As for what gun should arm our troops, I couldn't tell you. The FAL is no good; it's the gun that was used primarily to design the m16. They both really have the same exact problems. The G3 is better but needs a LOT of design improvements, namely m1a or m16 sights, forward assist and/or fixed charging handle. Plus it's reciever gets dirtier than the 16's. Seriously the best thing out there is the AK; it's the ultimate infantrymans weapon. Little or no maintenance required, extremely reliable, decently powerful. But like everything else it's got it's flaws too. Face it, no one is ever going to design the "perfect" gun, it doesn't exist.

Share this post


Link to post
Share on other sites

I have 2 .308's and 3 .223's and after even short bursts of rapid fire, say 10-15 rounds, .223 is way hotter than .308. at least that's my memory of it; my friend burned his arm after firing only 20 rounds in his 16" HBAR while my g3 was cool enough to hold after firing 20 rounds. I rarely do rapid fire anyway and stick mostly to long range precision shooting.

The FAL's unreliable tendancies in sandy/dusty environments stem more from it's poor magazine design than grit getting into the reciever area. Also, the m-16 (a1 and up) HAS a forward assist, and any FAL can be modified with a fixed charging handle which doubles as a forward assist. Personally I think the FAL is far superior to the m-16 in terms of maintenance, construction, and design. The use of the rear locking mechanism and large screw instead of the pushpins, as well as the use of all steel components instead of aluminum, give the rifle a much more solid feel. Although I feel the FAL has a better trigger pull than the 16, the 16 has better sights and overall control placement. The FAL does benefit from having the magazine well in the upper reciever, which could be useful if anyone were to make an upper in anything but .308/.243.

Although I really don't know a lot about the sig 550, I'm looking at the fieldstripped picture on the world.guns page and the bolt assembly only vaguely resembles that of the ak, in fact the gas piston looks more like that of an FAL. The whole gun looks like it borrowed a huge part of it's design from the FNC. The actual bolt itself may be similar to that of the ak, but other than that the only similarity is that it uses long stroke piston operation. It also doesn't appear to have any of the features that make the m-16 such a popular choice such as last shot hold open and straight insertion magazines, it's got the same cam action mags as the ak. As far as your vague accuracy claims, any 2 lug locking bolt is going to be grossly inferior to a 6+ lug system or delayed blowback. As for calling this gun the best... I wouldn't go there. There's way better designs out there, but like I said before, they're all flawed in some way or another. In the end it boils down to personal preference.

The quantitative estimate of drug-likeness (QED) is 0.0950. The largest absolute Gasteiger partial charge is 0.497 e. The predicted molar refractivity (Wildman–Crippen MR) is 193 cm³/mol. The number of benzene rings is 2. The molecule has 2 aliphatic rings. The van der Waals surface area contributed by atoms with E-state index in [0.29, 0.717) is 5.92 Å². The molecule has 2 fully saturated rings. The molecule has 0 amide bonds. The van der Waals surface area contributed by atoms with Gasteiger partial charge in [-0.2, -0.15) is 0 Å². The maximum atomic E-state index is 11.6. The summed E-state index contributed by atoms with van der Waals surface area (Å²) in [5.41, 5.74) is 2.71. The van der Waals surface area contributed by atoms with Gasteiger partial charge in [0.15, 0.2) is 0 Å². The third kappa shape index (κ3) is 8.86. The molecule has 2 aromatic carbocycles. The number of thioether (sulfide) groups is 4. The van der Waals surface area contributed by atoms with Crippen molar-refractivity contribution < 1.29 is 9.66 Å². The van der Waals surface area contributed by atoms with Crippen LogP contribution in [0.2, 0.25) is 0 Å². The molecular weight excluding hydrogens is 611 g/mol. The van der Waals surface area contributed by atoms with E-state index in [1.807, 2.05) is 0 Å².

Share this post


Link to post
Share on other sites

i had my share of problem with the bushmaster ar15 (m16a3). i bought it brand new and never even fired it. all i did was loaded it up, and played with the action, and watched the catridge getting ejected out of the chamber. well, what do i know...half of the time, the bullets would get stuck in there causing double feed. sometime, one bullet will go up to the chamber, while 2 other tried to feed. that's some scary sh*t.

even though i took the firing pin out of the action and the safety was on, there still a chance that thing could go off because the sharp end of one bullet often jabbed at the back end ofthe other.

i took the gun back to the store and they examine it and agreed with me that it malfunction. my friends told me that the mag is to blame because damn brady bunch made sure we get shitty mag from strange places. those mag was funky looking that get scratch easier, and has the stamp saying England on it. anyway, the store treat me like a stranger now when i come in. they don't even want to have anything to do with me. i am pissed at them so i don't buy sh*t from them, just go in and look at sh*t, then bargain the price at the other store.

anyway, i would never want to own a m16. i stick with my ak. it's accurate enough. if i want something really accurate and really comfortable to shoot, then i go buy a bolt-action winchester or a remington. for target practice, m16 is too expensive. for self-defense, using m16 is like running a red light and hoping not to get caught, it's too risky to depend your life on it. i stick with ak and a damn good ear mug for home defense.

_____

ban this U> brady

Share this post


Link to post
Share on other sites

Asianthug the magazines are not responsible for doublefeeds when it was a failure to extract problem. If you had actually shot the rifle, all parts would be moving at the rate they were intended to and you probably would have had no failures. Bushmaster is fine quality and the entire series of rifles is sufficiently reliable; at the very least if it were to jam, you would be able to clear it quickly because it has some of the best located controls you will find on a rifle. No gun stores allow you to chamber ammo in store anyway, so how is it they agreed it had a problem?